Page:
As the change proceeds Hamilton will become the base for motor cycles and cars, in which policemen and detectives will tour adjoining municipalities.


Call boxes will be established throughout the Newcastle district, from which cruising patrols will report at regular intervals to headquarters. By this means it is hoped to reduce such crimes as housebreaking, as one of the many patrols will be in almost constant touch with headquarters and can be despatched to the scene of a robbery immediately information is received. The quicker moving mobile patrols will make the task of the burglar much more hazardous than hitherto.

It is expected that many of the men will be absorbed in the mobile division, and some others will be transferred to Sydney.

The revolutionary changes to be made are not an experiment. A scheme on the same lines has been put into operation in Sydney, and apparently is giving satisfaction.




Newcastle Sun (NSW : 1918 – 1954), Wednesday 3 January 1934, page 8



The story of a wild scene at Hunter street West police station, in the course of which a police sergeant was kicked in the stomach and had his nose broken by a prisoner, was told at Newcastle Police Court this afternoon.

It was also alleged by a constable, who said he was summoned to the station from an adjoining patrol, that the prisoner hurled a tub at his head.

Thomas Cullen (31), laborer, pleaded not guilty to a charge of having assaulted Sergeant Stubbs, and beaten and otherwise ill-treated him, causing him actual bodily harm, on December 16.

Sergeant Stubbs said that after having arrested Cullen for being drunk, he told him that it had been alleged against him that he had assaulted a man after asking him for sixpence.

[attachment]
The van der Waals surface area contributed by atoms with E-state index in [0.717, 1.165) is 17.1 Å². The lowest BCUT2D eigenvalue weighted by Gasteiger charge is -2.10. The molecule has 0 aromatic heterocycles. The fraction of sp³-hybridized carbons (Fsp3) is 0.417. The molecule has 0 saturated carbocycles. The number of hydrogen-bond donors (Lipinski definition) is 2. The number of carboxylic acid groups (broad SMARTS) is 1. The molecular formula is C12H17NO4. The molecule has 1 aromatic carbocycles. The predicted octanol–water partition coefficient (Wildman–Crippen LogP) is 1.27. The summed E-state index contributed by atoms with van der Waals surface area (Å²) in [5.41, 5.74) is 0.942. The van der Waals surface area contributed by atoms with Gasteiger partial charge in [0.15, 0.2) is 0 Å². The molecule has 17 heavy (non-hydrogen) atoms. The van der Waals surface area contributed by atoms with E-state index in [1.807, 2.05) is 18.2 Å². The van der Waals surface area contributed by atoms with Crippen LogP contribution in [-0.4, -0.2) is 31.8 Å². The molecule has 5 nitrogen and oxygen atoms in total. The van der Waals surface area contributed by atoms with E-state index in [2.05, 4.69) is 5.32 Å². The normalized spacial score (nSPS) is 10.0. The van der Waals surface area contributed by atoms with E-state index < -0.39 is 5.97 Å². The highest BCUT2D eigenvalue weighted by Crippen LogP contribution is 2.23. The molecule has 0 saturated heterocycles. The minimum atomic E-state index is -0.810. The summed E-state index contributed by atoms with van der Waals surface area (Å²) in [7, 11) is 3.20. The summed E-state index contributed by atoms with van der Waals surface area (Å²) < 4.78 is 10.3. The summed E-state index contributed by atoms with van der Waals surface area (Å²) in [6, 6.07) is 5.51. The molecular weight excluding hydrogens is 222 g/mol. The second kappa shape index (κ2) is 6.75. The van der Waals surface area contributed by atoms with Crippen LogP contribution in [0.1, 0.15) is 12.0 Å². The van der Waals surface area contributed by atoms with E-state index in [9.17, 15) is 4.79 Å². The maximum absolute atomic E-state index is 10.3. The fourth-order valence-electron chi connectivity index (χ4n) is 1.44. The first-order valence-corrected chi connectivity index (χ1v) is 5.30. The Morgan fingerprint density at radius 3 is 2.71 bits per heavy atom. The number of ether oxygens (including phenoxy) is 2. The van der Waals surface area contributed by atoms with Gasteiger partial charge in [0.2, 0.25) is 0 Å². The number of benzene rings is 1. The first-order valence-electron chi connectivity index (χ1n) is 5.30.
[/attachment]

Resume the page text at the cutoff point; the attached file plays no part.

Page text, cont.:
Continuing, the sergeant said that when they were within 30 yards of the police station at Newcastle West, Cullen punched him on the head and knocked his cap off.

The sergeant said that he then held down his prisoner by the leg and arm, and asked a passer-by to restore his cap to his head.

Later, while they were going up the steps of the passage way, Cullen kicked him in the stomach.

In the charge room he did the same thing again, so the sergeant, threw him to the floor.

After taking Cullen to a cell, said the sergeant, he was fixing up the prisoner with blankets, when Cullen again kicked him in the stomach and punched his nose, making it bleed.

Subsequently the sergeant was taken by the ambulance to a surgery, and the doctor found his nose was broken.


To Mr. O’Neill (for Cullen), Sergeant Stubbs denied that he had drawn his baton at any stage. The kick was what would be called on the football field a forward kick. He did not know that Cullen had been treated for severe injuries. He had thrown Cullen in the charge room, and he might have been injured while assaulting other men.

Constable Page, of Wickham, said he found the sergeant sitting down dazed, and bleeding from the nose.


” When I went to the cell, ” he added, ” Cullen said he would bash my head in if I came in, the same as he had done to the sergeant. ”

” I asked him to hand over the cell tub, and he rushed across and hurled it at my head. It hit the door as I closed It. ”

To Mr. O’Neill, the constable said that he pulled out his baton before opening the cell door.